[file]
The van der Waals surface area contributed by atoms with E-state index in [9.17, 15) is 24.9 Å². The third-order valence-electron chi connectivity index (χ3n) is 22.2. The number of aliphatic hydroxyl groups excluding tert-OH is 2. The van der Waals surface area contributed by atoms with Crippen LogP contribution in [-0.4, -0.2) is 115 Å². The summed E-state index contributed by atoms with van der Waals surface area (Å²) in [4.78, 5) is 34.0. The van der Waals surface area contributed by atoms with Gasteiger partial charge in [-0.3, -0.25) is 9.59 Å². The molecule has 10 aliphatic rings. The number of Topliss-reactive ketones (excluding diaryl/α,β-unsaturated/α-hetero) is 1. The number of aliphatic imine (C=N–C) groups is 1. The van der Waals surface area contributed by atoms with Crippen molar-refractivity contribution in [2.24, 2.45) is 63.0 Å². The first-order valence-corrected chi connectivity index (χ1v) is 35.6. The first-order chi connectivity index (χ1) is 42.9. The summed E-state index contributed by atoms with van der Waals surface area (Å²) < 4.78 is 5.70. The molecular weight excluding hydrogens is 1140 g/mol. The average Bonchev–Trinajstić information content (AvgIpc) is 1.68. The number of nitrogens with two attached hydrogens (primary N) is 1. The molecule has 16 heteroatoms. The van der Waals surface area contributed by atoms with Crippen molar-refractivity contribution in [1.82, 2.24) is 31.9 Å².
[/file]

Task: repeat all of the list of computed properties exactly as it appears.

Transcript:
The van der Waals surface area contributed by atoms with E-state index in [9.17, 15) is 24.9 Å². The third-order valence-electron chi connectivity index (χ3n) is 22.2. The number of aliphatic hydroxyl groups excluding tert-OH is 2. The van der Waals surface area contributed by atoms with Crippen LogP contribution in [-0.4, -0.2) is 115 Å². The summed E-state index contributed by atoms with van der Waals surface area (Å²) in [4.78, 5) is 34.0. The van der Waals surface area contributed by atoms with Gasteiger partial charge in [-0.3, -0.25) is 9.59 Å². The molecule has 10 aliphatic rings. The number of Topliss-reactive ketones (excluding diaryl/α,β-unsaturated/α-hetero) is 1. The number of aliphatic imine (C=N–C) groups is 1. The van der Waals surface area contributed by atoms with Crippen molar-refractivity contribution in [2.24, 2.45) is 63.0 Å². The first-order valence-corrected chi connectivity index (χ1v) is 35.6. The first-order chi connectivity index (χ1) is 42.9. The summed E-state index contributed by atoms with van der Waals surface area (Å²) < 4.78 is 5.70. The molecular weight excluding hydrogens is 1140 g/mol. The average Bonchev–Trinajstić information content (AvgIpc) is 1.68. The number of nitrogens with two attached hydrogens (primary N) is 1. The molecule has 16 heteroatoms. The van der Waals surface area contributed by atoms with Crippen molar-refractivity contribution in [1.82, 2.24) is 31.9 Å².